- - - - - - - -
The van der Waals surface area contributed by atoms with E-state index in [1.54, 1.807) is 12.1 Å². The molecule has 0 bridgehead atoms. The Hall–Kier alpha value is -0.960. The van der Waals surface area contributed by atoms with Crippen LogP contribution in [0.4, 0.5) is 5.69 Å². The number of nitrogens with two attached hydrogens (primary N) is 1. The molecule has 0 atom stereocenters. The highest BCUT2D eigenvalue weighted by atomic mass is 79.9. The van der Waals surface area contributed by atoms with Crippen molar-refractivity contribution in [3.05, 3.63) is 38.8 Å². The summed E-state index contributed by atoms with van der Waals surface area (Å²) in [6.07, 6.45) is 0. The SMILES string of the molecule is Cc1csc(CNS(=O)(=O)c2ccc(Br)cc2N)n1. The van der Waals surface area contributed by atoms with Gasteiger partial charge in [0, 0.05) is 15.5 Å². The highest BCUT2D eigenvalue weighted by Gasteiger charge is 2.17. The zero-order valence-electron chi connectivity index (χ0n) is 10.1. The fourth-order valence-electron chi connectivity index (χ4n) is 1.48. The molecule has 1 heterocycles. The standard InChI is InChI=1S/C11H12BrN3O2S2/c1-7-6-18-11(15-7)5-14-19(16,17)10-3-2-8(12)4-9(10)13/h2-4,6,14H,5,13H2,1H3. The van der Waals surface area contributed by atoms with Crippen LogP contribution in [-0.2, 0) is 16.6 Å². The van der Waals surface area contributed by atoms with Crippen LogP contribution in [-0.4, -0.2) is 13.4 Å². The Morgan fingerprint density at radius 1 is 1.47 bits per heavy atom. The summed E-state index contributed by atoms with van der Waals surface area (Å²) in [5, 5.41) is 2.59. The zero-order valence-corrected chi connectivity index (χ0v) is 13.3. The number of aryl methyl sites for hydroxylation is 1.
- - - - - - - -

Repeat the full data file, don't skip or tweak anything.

The van der Waals surface area contributed by atoms with E-state index in [1.54, 1.807) is 12.1 Å². The molecule has 0 bridgehead atoms. The Hall–Kier alpha value is -0.960. The van der Waals surface area contributed by atoms with Crippen LogP contribution in [0.4, 0.5) is 5.69 Å². The number of nitrogens with two attached hydrogens (primary N) is 1. The molecule has 0 atom stereocenters. The highest BCUT2D eigenvalue weighted by atomic mass is 79.9. The van der Waals surface area contributed by atoms with Crippen molar-refractivity contribution in [3.05, 3.63) is 38.8 Å². The summed E-state index contributed by atoms with van der Waals surface area (Å²) in [6.07, 6.45) is 0. The SMILES string of the molecule is Cc1csc(CNS(=O)(=O)c2ccc(Br)cc2N)n1. The van der Waals surface area contributed by atoms with Gasteiger partial charge in [0, 0.05) is 15.5 Å². The highest BCUT2D eigenvalue weighted by Gasteiger charge is 2.17. The zero-order valence-electron chi connectivity index (χ0n) is 10.1. The fourth-order valence-electron chi connectivity index (χ4n) is 1.48. The molecule has 1 heterocycles. The standard InChI is InChI=1S/C11H12BrN3O2S2/c1-7-6-18-11(15-7)5-14-19(16,17)10-3-2-8(12)4-9(10)13/h2-4,6,14H,5,13H2,1H3. The van der Waals surface area contributed by atoms with Crippen LogP contribution in [-0.2, 0) is 16.6 Å². The van der Waals surface area contributed by atoms with Crippen LogP contribution in [-0.4, -0.2) is 13.4 Å². The Morgan fingerprint density at radius 1 is 1.47 bits per heavy atom. The summed E-state index contributed by atoms with van der Waals surface area (Å²) in [5, 5.41) is 2.59. The zero-order valence-corrected chi connectivity index (χ0v) is 13.3. The number of aryl methyl sites for hydroxylation is 1.